By this means God is teaching us that the process of priesthood, the ministry of being a priest, must be on the basis of resurrection power. We must trust in the resurrected life of a living Lord within us — new life, a new beginning — not in the natural resources of our old life, with its attempt to garner wisdom from here and there and put it all together and thus to muddle through. We have all been subjected to “good advice” by well-meaning people which, when followed, often has led us into some of the most difficult times of our lives. But here God is wiping all that out. He says, “I don’t want you to rest on that. I want you to operate from resurrection life, from the Scriptures understood in the power of the Holy Spirit, and to relate sensitively to the needs of individuals so that the advice you give as priests will not be your wisdom, but mine.” That is what this all means. And that is why Moses insisted that these priests not leave the tabernacle for seven days. God had said, “If you leave before seven days are up, you will die.” By that means he is saying, “Look, don’t try to operate as a priest on any basis other than resurrection power. It will never work. You will produce only death if you try to do it in any other way!”
Jesus spoke to his disciples and said things that were hard to accept and many began to leave him, John says in Chapter 6 of his gospel. Even the twelve disciples acted as though they too were going to leave. So Jesus said to them, “Will you also go away?” (John 6:67), with the implication, “Well, if you want to, go. All I need is the power of a living God!” What we need to learn is that when we rely on natural power we thereby forego supernatural power. Natural strength is not enough, and never will be, to do the job.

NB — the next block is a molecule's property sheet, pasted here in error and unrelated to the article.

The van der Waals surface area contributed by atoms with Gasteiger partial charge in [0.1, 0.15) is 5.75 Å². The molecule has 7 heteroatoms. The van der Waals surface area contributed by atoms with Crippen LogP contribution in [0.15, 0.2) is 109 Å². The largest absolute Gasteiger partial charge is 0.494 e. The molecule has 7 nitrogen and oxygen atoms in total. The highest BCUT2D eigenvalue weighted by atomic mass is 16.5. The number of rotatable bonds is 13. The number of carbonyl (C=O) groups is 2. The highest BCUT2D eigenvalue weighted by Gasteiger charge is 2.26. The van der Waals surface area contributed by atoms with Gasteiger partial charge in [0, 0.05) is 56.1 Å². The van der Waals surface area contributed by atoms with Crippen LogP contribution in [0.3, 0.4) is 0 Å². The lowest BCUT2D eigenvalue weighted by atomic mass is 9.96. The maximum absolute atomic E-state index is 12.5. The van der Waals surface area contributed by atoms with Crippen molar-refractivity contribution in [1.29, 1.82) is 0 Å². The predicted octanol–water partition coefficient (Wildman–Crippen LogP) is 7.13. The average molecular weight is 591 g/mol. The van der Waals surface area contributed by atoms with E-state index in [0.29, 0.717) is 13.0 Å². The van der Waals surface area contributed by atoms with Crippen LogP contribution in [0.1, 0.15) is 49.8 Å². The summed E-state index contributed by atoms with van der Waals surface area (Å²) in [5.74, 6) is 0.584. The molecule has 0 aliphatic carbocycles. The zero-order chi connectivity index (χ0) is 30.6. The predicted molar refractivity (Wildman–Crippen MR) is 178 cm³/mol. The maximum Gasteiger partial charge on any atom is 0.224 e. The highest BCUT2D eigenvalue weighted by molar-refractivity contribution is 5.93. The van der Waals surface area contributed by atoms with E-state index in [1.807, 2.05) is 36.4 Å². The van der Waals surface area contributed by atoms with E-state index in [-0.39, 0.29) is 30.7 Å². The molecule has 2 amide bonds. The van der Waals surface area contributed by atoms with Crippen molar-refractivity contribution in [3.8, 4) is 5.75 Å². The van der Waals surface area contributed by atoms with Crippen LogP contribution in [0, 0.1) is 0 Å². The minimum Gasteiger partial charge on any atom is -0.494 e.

The reason why we try to depend upon it, though, is revealed in the next section. Beginning with Verse 2 and continuing through Verse 21 we have another section which details for us the offerings that were offered in connection with the ordaining of the priests.
First of all there were offerings for Aaron himself. In Verse 2, Moses said to Aaron,
“Take a bull calf for a sin offering, and a ram for a burnt offering, both without blemish, and offer them before the LORD.” (Leviticus 9:2 RSV)
And in Verse 8 we are told,
So Aaron drew near to the altar, and killed the calf of the sin offering, which was for himself. (Leviticus 9:8 RSV)
And, in Verse 12, he also killed the burnt offering which was for himself.
And then there were offerings for the people. Verses 3-4: